Tangible increases in conversion rates come as the review numbers scale with Reevoo suggesting 50 or more reviews per product is the sweet spot resulting in a 4.6% increase in conversion rates. Data from Yotpo suggests the impact is even greater with all industries seeing a 161% average uplift in conversion between users that see UGC and those that do not.
A quick side note for those of you reading this who are worried about the vocal minority of users that can appear to shout loudest about bad experiences – Bad reviews are an opportunity to show good customer service which in turn helps with transparency and trust, in fact bad reviews can help improve your conversion rates. Users will seek out the bad reviews, it is human nature, businesses that are responsive and considered in their handling of these bad reviews will gain credibility in the eyes of potential customers.
Taking UGC to the next level
There is a great segment in this Wistia ‘Change the Channel’ event where their co-founders discuss how to market like a media company. This approach can help when it comes to getting the 75% of users who never leave a review to help you out with UGC in other ways. Rather than only offering users the option of leaving a review, give them different routes to creating UGC – social channels are particularly effective here, and give them motivation.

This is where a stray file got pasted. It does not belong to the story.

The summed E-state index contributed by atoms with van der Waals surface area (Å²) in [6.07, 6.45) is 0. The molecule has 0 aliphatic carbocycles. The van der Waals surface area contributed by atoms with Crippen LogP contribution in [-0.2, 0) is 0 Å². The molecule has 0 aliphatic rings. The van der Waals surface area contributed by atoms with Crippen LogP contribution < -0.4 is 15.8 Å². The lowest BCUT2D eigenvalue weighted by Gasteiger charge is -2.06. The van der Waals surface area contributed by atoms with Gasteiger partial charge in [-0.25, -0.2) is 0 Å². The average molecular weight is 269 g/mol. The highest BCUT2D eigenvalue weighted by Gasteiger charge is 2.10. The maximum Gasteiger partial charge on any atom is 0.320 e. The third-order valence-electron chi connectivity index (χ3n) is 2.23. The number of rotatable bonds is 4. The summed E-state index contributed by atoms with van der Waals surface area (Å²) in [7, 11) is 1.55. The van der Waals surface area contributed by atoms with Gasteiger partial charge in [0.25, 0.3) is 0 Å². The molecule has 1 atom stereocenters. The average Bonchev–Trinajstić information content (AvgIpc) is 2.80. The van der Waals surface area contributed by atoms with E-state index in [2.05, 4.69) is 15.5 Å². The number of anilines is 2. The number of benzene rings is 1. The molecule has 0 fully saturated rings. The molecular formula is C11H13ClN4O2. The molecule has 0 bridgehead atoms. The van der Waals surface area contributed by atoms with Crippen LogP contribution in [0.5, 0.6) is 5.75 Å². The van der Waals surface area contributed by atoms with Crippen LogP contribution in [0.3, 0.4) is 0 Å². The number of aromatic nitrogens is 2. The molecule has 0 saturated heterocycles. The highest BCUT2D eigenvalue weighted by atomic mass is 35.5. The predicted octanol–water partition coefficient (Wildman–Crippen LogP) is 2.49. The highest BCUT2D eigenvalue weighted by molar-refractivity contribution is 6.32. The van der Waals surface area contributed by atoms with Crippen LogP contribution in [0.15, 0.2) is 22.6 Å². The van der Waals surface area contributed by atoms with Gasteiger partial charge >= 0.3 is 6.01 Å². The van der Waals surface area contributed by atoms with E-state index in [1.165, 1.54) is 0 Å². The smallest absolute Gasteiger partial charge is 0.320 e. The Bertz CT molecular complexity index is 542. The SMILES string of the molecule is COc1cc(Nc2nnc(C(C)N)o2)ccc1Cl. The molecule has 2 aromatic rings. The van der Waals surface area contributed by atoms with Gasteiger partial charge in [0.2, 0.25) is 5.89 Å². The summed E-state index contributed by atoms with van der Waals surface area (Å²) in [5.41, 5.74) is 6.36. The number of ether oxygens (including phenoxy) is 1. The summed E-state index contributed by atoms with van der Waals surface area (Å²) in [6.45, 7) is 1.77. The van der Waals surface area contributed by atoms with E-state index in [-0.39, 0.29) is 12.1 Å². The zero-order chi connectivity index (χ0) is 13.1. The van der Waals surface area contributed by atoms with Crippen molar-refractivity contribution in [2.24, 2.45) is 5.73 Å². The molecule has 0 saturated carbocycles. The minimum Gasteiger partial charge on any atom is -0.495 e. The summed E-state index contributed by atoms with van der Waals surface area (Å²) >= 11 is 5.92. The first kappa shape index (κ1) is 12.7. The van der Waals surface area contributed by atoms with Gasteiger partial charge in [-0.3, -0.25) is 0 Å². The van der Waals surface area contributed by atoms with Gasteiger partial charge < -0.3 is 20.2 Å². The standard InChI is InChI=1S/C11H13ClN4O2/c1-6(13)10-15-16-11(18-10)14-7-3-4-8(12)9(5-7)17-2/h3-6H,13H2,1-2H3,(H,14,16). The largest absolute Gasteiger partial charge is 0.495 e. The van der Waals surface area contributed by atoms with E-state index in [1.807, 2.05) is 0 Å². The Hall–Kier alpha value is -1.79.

Once you have those users creating content you can use it across your marketing mix to drive awareness and traffic from more channels to your site.
Hubspot covered some good recent examples of brands engaging their users in this way and highlighted Wayfair and Aerie as both having effective and simple campaigns that drove UGC to use as marketing collateral. The #aeriereal campaign was a response to prevalent photo editing across media and marketing and for every unedited picture shared using their hashtag they donated $1 to an eating disorder charity in the US.
Wayfair’s UGC campaign lends itself well to the market like a media company approach as it encouraged people to share their Wayfair purchases using the #WayfairAtHome tag which Wayfair then used on their own channels as inspirational content, complete with product links.
For example, using this UGC in your Facebook marketing has the potential to deliver a 4x higher click through rate and a 50% drop in CPA and CPC.
So, with that in mind, the positive effects UGC can have on Conversation make it a no brainer and something that should at least be considered as part of any strategy – especially for those in eCommerce.
For more information on utilising UGC as an online retailer, check out our upcoming charity event Leaders in eTail: Digital Summit where we’ll be discussing this in detail!
Written by Andrew Parker, Performance Director at Blueclaw